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Fifty Minerals that Changed the Course of History (Fifty Things That Changed the Course of History) Hardcover – July 19, 2012
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The brief sections are consistently interesting, and plenty of supplemental illustrations and photos make this a handsome volume...best-suited to curious kids and casual mineralogists. (Publishers Weekly 2012-07-01)
This is a beautiful book, nicely bound and richly illustrated... written in an easy to read, casual style. It may be of interest to middle or high school students, or their teachers who are looking for some historical background on these minerals. It is also suitable for the layperson. (Blaise J. Arena, Arena Consulting, Des Plaines, IL Science Books and Film 2013-05-01)
Gives a fascinating perspective on the scope of human development. (Foreword Reviews 2012-09-20)
This series...has hit the nail on the head again. (Globe and Mail, Christmas 2012 Gift Book List 2012-12-08)
Believe me, once you start mining this book, you'll have no trouble digging out nuggets of fascinating information! (Jan Johnston The Columbian (Vancouver, WA) 2012-12-09)
Top Customer Reviews
In entries that range from two to eight pages, "Fifty Minerals" describes the natural materials present in our planet's crust (and occasionally, as in the case of bronze and steel, those humans have produced) that have had the greatest effect on mankind. We use these minerals for our buildings, currencies, containers, foods, fuels, dyes, and all manner of manufactured goods. We need them in the arts, sciences, medicine, trade, transportation, communication, warfare, and much more. The text concisely and entertainingly places them into context, provides a rationale for their significance, and profiles the individuals whose discoveries and creativity were pivotal. Sidebars offer details about their special uses and cultural connections. The book concludes with a useful list of related readings and websites.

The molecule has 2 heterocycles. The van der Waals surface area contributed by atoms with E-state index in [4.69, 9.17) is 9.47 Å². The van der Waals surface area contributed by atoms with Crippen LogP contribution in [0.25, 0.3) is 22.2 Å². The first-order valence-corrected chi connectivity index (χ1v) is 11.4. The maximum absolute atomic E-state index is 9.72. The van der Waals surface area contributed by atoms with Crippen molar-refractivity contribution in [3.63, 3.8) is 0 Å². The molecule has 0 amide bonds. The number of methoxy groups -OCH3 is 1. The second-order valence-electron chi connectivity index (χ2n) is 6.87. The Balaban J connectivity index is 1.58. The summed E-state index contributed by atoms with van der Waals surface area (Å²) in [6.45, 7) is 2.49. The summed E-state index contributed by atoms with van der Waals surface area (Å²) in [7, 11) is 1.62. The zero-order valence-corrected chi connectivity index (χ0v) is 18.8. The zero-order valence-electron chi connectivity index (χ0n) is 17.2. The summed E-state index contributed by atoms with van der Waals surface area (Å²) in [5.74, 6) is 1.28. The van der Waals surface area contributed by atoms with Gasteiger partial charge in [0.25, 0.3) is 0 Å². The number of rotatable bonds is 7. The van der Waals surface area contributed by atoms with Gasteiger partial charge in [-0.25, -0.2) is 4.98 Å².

Each of these volumes is cleverly designed, copiously illustrated, and beautifully bound a la the renowned Dorling-Kindersley books, and each makes a fine, durable resource for family and school libraries. They provide a jumping-off point for further research and an invitation into the perennial game of "what would you have included on or excluded from this list." All of them are great fun to pick up and browse at random or read from cover to cover.
Most Recent Customer Reviews
Gave this book to my dad as a gift. He is a geologist, so he enjoyed it!Published 20 months ago by Sallie Sells
This is a very nice book if you are a fan of materials and minerals. The title is misleading, since, technically, not all substances described in the book are real minerals. Read morePublished 23 months ago by Joshua Christopher Bautista-Anguiano